You see, Chrome is heading in the direction that I have to say, “I’m loving it!” You see, it doesn’t matter if a computer has installed the best security software. When a user downloads something destructive, the security software has only one chance of identifying such malicious download; we know more than often, many security software tend to miss the mark completely, especially with those zero-day exploits. The truth is that no antivirus software can boast for sure that they will catch 100% of all virus types out there in the wild. As Internet connection gets faster, the needs for downloads will increase many more folds. It’s obvious that we will get infect by virus easily if we are not evermore vigilant about our downloading behaviors. So, in the end I don’t see that many differences between a browser with capability of detecting computer viruses versus an antivirus software. The big difference is that a browser may likely be free of charge, but most antivirus software come with decent price tags.
Chrome 12 has other new features too, but I let you read them at USAToday’s “Google Chrome 12 is now stable release.” You don’t have to wait for Google to push the update to your browser automatically, because now you can venture directly to Google Chrome’s website and download the newest stable version. Don’t forget to install it after you download it, eh? I think by installing the latest version, the older version will be overwritten automatically. Just make sure you actually quit Chrome before the installation of the newest yet stable version of Chrome begins.
I could be blowing on something with hot air here, but I think often times well known security suites may not really all that comprehensive when it comes down to protecting your privacy as you surf the web. Many advertisers are able to track you and retain all types of information about you according to your web footprint. Lately, according to an article on Yahoo/AP, even the government is complaining how advertisers are able to collect too much data of online users. Google who’s developed and maintained of Chrome browser and Mozilla who’s developed and maintained Firefox and Microsoft who’s developed and maintained IE are promising that they will soon roll out tools to protect users’ privacy better. Nonetheless, even though these tools will be standard feature on their browsers, I surmise you may have to turn them on manually.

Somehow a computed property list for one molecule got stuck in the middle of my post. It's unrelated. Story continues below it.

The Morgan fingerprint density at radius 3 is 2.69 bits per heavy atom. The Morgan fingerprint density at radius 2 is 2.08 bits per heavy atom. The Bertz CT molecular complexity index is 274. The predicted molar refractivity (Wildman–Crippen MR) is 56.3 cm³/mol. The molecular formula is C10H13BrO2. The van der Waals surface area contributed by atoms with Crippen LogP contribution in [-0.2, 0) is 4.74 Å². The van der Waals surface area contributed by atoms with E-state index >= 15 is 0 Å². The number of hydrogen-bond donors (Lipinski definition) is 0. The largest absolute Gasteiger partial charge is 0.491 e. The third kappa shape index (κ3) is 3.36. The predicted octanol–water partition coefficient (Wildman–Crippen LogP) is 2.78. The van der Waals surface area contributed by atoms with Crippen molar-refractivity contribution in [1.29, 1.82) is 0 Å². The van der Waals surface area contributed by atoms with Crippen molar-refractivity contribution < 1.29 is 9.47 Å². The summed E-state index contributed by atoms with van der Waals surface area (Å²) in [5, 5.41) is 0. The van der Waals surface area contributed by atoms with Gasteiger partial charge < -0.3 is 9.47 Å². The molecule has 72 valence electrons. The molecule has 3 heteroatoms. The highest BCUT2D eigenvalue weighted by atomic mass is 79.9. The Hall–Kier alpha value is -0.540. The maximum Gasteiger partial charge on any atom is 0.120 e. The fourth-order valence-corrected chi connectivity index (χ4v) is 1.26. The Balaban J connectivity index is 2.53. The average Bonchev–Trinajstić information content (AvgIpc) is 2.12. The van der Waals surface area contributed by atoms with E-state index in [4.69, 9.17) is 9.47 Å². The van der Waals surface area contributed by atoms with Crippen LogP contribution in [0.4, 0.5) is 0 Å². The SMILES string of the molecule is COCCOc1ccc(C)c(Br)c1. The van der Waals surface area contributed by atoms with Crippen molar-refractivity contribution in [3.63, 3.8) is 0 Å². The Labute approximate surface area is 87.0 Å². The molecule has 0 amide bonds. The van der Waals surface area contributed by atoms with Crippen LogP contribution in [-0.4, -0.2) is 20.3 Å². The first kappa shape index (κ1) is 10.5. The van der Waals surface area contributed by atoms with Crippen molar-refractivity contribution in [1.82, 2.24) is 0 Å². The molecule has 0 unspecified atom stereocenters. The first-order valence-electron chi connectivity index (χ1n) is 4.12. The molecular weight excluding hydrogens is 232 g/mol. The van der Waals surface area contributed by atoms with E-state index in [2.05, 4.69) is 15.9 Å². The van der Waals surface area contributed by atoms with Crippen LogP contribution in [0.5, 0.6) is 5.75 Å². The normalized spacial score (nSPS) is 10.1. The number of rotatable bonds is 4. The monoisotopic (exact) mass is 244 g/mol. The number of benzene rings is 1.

Speaking of better privacy while surfing the web, when using Firefox you’ve a plethora of extensions that may already have done the things that Google and Mozilla and Microsoft are now trying to do. For an example, you can add Ghostery, Noscript, WOT, and BrowserMasquerade extensions onto Firefox to pretty much thwart online advertisers.
Turning on Ghostery extension itself may not do much unless you go into its options and configure so it can block even more aggressive advertisers. Using Ghostery, you can also manually adding individual well known or not so well known advertiser to the block list. Noscript allows you to basically block many web scripts, and to the best of my knowledge many online advertisers use some types of scripts to track your online presence. WOT is one of those unique extension that can prevent you from visiting malicious websites. Browser Masquerade helps you confuse the website owners and web servers, because even online advertisers have to use some types of servers to store data about your online presence — this extension somewhat may help in this regard.